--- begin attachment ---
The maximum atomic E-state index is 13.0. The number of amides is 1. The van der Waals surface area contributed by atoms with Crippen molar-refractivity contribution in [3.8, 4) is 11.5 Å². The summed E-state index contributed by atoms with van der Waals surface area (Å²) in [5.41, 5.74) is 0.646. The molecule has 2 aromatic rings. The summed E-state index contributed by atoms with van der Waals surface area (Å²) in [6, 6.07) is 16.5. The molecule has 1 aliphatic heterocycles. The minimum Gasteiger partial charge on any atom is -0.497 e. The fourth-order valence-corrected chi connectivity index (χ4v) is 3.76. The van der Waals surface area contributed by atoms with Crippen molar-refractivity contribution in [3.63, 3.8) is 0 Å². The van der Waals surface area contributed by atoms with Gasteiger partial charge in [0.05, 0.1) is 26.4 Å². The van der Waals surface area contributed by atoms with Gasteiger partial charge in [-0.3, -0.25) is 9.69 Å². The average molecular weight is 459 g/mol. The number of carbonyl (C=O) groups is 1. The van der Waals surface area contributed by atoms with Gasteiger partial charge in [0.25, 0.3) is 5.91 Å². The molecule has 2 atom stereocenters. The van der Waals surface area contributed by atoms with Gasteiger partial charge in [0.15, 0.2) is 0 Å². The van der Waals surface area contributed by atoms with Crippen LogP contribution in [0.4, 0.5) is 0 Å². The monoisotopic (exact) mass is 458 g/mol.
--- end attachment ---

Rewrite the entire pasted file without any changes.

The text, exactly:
The maximum atomic E-state index is 13.0. The number of amides is 1. The van der Waals surface area contributed by atoms with Crippen molar-refractivity contribution in [3.8, 4) is 11.5 Å². The summed E-state index contributed by atoms with van der Waals surface area (Å²) in [5.41, 5.74) is 0.646. The molecule has 2 aromatic rings. The summed E-state index contributed by atoms with van der Waals surface area (Å²) in [6, 6.07) is 16.5. The molecule has 1 aliphatic heterocycles. The minimum Gasteiger partial charge on any atom is -0.497 e. The fourth-order valence-corrected chi connectivity index (χ4v) is 3.76. The van der Waals surface area contributed by atoms with Crippen molar-refractivity contribution in [3.63, 3.8) is 0 Å². The van der Waals surface area contributed by atoms with Gasteiger partial charge in [0.05, 0.1) is 26.4 Å². The van der Waals surface area contributed by atoms with Gasteiger partial charge in [-0.3, -0.25) is 9.69 Å². The average molecular weight is 459 g/mol. The number of carbonyl (C=O) groups is 1. The van der Waals surface area contributed by atoms with Gasteiger partial charge in [0.25, 0.3) is 5.91 Å². The molecule has 2 atom stereocenters. The van der Waals surface area contributed by atoms with Gasteiger partial charge in [0.15, 0.2) is 0 Å². The van der Waals surface area contributed by atoms with Crippen LogP contribution in [0.4, 0.5) is 0 Å². The monoisotopic (exact) mass is 458 g/mol.